Before what Jesus started became a religion and in institution, it was called “The Way.” When Jesus talked about the Kingdom of God, he was talking about a “new way” to live, with His Father at its center and with two rules of thumb: to love and to trust.
These rules of thumb have never changed; they may be forgotten. They may have fallen into disuse. They may have been abandoned.
To love and to trust. As a spiritual person, as a child of God, as a disciple of Jesus, as a Christian, we need to understand and to deepen these two rules of thumb in these days and perhaps months ahead as we face the invisible enemy– the coronavirus.
We have gone as far as we can by science and medicine. Nothing seems to be certain except the invisible invasion will continue until it reaches its peak.
I would encourage the Christian not to spend time concluding that the coronavirus is a direct result of our unfaithfulness to God or a punishment because of our sins. That would be simplistic and is only for scapegoating others.
Yesterday, the Church read a parable about those who are self-righteous. The tax collector and the Pharisee. Instead of praying to ourselves a litany of how good and special we are, our real prayer to God, we all should adopt the prayer of the tax collector:
“O God, be merciful to me, a sinner.”
What we face is a mystery. How it started, how to stop it, when it will end, is a mystery. A lot of things will happen before everything begins “to pop” again as the President keeps assuring.
The question is how real is our faith in God, not our despair over the coronavirus.
At the same time, as governors and commentator talk about our goodness as American, about how we can fix everything, how we are people of resilience and hope, how unity is returning to our country, there is a great deal of fear, anger, hoarding and trying to save ourselves from something that would become inevitable– like dying ourselves.
We must take it a day at a time. We need to remember that God has promised to be our companion each day. God describes Himself in the prayers and psalms as our rock, as our security, as our salvation, as our guardian, which if we believe, really, should calm our panic.
What we do not need for the coronavirus to do is to poke holes or to destroy our spiritual defense mechanisms.
Today’s Gospel could be a template for helping us to restore our personal equilibrium and to cultivate a deeper love and trust.
The blind man was blind from birth. He was not looking for Jesus. Jesus’ disciples got each other into a conversation about what caused blindness– as people believed it was either the man or his parents.
Jesus gets involved and offers another reason for what cannot be explained– He [the man] is blind so that the works of God might be made visible through him.
Now that is something to ponder. How will “the works of God” be made visible through the coronavirus? I do not know the answer, but is this not a whole different way to approach the mystery and the reality of what is happening?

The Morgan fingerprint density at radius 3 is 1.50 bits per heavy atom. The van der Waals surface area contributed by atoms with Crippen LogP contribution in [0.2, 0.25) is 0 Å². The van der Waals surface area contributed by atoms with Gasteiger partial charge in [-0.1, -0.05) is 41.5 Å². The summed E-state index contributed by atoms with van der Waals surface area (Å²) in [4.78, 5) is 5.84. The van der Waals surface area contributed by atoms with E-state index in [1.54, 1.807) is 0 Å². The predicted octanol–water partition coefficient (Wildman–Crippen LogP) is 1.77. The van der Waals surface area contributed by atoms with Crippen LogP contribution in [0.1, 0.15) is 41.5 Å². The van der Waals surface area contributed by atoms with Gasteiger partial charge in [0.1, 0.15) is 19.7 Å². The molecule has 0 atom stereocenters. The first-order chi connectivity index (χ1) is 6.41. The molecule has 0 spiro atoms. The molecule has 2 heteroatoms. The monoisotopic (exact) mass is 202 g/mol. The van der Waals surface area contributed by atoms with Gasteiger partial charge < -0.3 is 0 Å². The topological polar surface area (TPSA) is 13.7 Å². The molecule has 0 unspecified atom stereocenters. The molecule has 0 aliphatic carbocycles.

The next thing that Jesus says is that “while I am in the world, I am the light of the world. And the story has Jesus creating a new person from his touch and from the clay as God created the first man and woman.
When asked to tell the story of how he came to see, the blind man says that Jesus anointed his eyes. That the same word for chrism, the anointing, the Christifying of the blind man.
While the story seems to be a story about physical healing, it is really a story of healing the soul and the spirit of the blind man, the Christifying of the person, of being filled with the spirit, the healing, the love, the new life, of the way of Jesus.
Neither the bystanders, the parents, nor the disciples of Jesus understood what was happening- that the works of God were being made visible.
Today, we need to ask Jesus to Christify us– to deepen our sense of sonder that Jesus Christ the Son of God is with us, that he wishes to fill our person and our sagging spirits with a powerful, life sustaining trust and love and hope.
At this time of being sequestered in our homes, we need to get back to the basics of our Christian life– to cultivate the person and spirit of Jesus into our lives, into our thinking, into our future– Christifying our lives.
We may not be able to escape some infection from the virus, but we can prevent the deterioration of God’s love, God’s trust and God’s hope. We have full “say-so”, to fall into darkness or to live in the light, to be soaked up by despair or to be saturated by light, to be overcome with weakness or to be touched by incredible strength.
Remember the advice God gave to Samuel as he was choosing David as the next King of Israel: “Not as man sees does God see, because man sees the appearance but the Lord looks into the heart.” [1 Samuel 16:7]
That is where God wants us looking–into our hearts. And St. Paul encourages us to “live as children of the light, for light produces every kind of goodness and righteousness and truth. Try to learn what is pleasing to the Lord. Take no part in the fruitless works of darkness.” [Ephesians 5:8-11]
While the Christifying of our lives will take a lifetime to complete, each one of us needs to do something about that right now. Every little bit helps and more is better.
We shall overcome… https://www.youtube.com/watch?v=nM39QUiAsoM
The following was sent to me by a friend, a prayer sent to her which she now prays.
A prayer, from Fr. Goyo Hidalgo of the Archdiocese of Los Angeles:
Lord, help me
Be prepared, but not anxious.
Be aware, but not desperate.
Be vigilant, but not in fear.
Be Joyful, but not clueless.
Be Faithful, but not careless.
Lord, be my hope and strength